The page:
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E-forms: saving work or creating stress?
 

E-forms: saving work or creating stress?

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E-forms have benefits, but so do paper forms. To have a successful e-forms project, you need to choose the appropriate level of e-form. This talk also describes several indicators of e-forms project ...

E-forms have benefits, but so do paper forms. To have a successful e-forms project, you need to choose the appropriate level of e-form. This talk also describes several indicators of e-forms project success.

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  • Paper formHM Revenue and Customs sends a pre-printed paying-in bookEmployer fills in with zerosHMRC has to deal with a ‘zero’ paying-in slip Electronic equivalent coming up
  • Killam, R. (2009) “Forms Management: What Forms Managers Think About” User Experience Magazine: Volume 8, Issue 21.Print-on-DemandEssentially, paper forms that are made available electronically. 2. Fill-and-printThe user fills the form online, then prints and sends in. Good if you need a real signature, or the user has to attach a document3. Intelligent electronic formsInclude conditional fields, logon access, hidden fields, and help Data collected is not integrated with enterprise applications. 4. Enterprise-enabledData is merged with enterprise applications e.g. database connections, secure access, electronic signatures, and other enterprise features. 5. Complete business applicationsMultiple forms and sub-forms in an integrated business solution. May have a mixture of intelligent electronic forms and enterprise-enabled forms

E-forms: saving work or creating stress? E-forms: saving work or creating stress? Presentation Transcript

  • CONTENT
    FORMS
    E-forms:saving work or creating stress?
    Caroline Jarrett
    IPCC, University of Twente, Netherlands, 8 July 2010
  • Caroline Jarretttwitter @cjforms caroline.jarrett@effortmark.co.uk
    Stone, Jarrett, Woodroffe and Minocha (2005)
    User interface design and evaluation
    Morgan Kaufmann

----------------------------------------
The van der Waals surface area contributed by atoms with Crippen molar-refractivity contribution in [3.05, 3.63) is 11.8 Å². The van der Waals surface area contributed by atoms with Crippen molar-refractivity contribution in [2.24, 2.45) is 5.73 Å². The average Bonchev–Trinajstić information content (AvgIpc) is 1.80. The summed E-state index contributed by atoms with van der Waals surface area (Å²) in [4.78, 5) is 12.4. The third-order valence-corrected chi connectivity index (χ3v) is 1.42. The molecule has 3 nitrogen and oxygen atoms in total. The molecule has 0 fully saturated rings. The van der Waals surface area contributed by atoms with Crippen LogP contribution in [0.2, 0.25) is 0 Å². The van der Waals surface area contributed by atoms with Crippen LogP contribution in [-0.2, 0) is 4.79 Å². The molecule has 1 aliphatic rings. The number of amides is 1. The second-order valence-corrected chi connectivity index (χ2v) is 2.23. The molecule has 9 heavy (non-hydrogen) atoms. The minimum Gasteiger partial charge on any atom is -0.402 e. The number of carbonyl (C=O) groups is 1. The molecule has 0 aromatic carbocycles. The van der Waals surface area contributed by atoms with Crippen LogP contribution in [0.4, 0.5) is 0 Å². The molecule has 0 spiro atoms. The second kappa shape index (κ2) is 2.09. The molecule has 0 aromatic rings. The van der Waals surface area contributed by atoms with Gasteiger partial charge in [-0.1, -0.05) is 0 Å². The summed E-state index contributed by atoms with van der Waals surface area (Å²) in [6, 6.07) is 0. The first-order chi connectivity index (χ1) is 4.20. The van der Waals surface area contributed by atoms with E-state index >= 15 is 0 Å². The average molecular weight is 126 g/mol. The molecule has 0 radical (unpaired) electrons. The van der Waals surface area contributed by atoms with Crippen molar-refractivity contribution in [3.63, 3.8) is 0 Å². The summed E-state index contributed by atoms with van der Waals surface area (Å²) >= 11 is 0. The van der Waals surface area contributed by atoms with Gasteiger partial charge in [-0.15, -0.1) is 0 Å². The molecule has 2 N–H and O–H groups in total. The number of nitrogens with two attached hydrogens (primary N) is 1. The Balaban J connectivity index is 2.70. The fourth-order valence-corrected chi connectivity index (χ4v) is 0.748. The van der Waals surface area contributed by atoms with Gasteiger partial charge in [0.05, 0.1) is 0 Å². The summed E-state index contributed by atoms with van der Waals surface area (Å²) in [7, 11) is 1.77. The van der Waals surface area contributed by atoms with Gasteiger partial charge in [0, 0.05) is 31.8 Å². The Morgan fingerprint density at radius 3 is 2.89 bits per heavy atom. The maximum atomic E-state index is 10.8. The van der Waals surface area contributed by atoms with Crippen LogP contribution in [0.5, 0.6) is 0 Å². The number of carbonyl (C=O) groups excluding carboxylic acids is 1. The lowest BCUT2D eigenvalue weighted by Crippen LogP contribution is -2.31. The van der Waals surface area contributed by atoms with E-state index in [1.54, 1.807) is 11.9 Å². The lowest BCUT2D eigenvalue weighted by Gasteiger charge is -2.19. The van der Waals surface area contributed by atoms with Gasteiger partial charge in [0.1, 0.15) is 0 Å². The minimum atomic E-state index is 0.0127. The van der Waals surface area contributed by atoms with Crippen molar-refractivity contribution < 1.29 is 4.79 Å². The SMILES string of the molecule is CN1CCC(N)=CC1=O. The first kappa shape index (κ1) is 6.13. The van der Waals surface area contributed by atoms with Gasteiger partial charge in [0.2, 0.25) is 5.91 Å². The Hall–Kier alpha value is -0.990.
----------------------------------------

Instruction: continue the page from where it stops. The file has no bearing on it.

Consultancy: www.effortmark.co.uk
    Forms advice: www.formsthatwork.com
    Training: www.usabilitythatworks.com
    Editing tips: www.editingthatworks.com
    Designing for people who do not read easily: www.designtoread.com
    2
    Jarrett and Gaffney (2008)
    Forms that work: Designing web forms for usability
    Morgan Kaufmann
  • Online forms offer potential benefits
    Cost savings
    Customer service improvements
    Environmental benefits
    3
  • But paper forms also offer benefits
    If the form arrives as paper, why not carry on?
    Paper forms can be easier
    Easier to copy from last year’s form
    Easier to share with another user
    Easier to read and flip
    Easier to start and stop
    Unlikely to crash
    4
    Jarrett, C. (2006) “Why do people persist with paper forms?”
    http://www.usabilitynews.com/news/article3385.asp
  • Outline
    Two examples from the UK
    Choosing the right level of E-Form
    Indicators of likely project success
     
    5
  • Case studies
    Two examples from the UK:
    Ugly but effective
    Usable but defective
     
    6
  • Paper form: sometimes need to report ‘no payment due’
    7
  • 8
  • 9
  • 10
  • Usable but defective:the story of Tax Credits Online
    ‘Tax credit’ is a means-tested payment
    Aims to reduce the ‘poverty gap’, where low-paid workers lose more in state benefits than they gain in wages when moving into work
    Mostly for families with children
    User experience:
    Forms were somewhat simpler than the previous benefit
    Complicated rules about changes in circumstances
    Online application system, extensively tested for usability
    11
  • Tax Credits Online closed in 2005
    Attack by organized gangs
    Still has not reopened
    12
  • Outline
    Two examples from the UK
    Choosing the right level of E-Form
    Indicators of likely project success
     
    13
  • There are five levels of ‘online’ to consider, of increasing technological complexity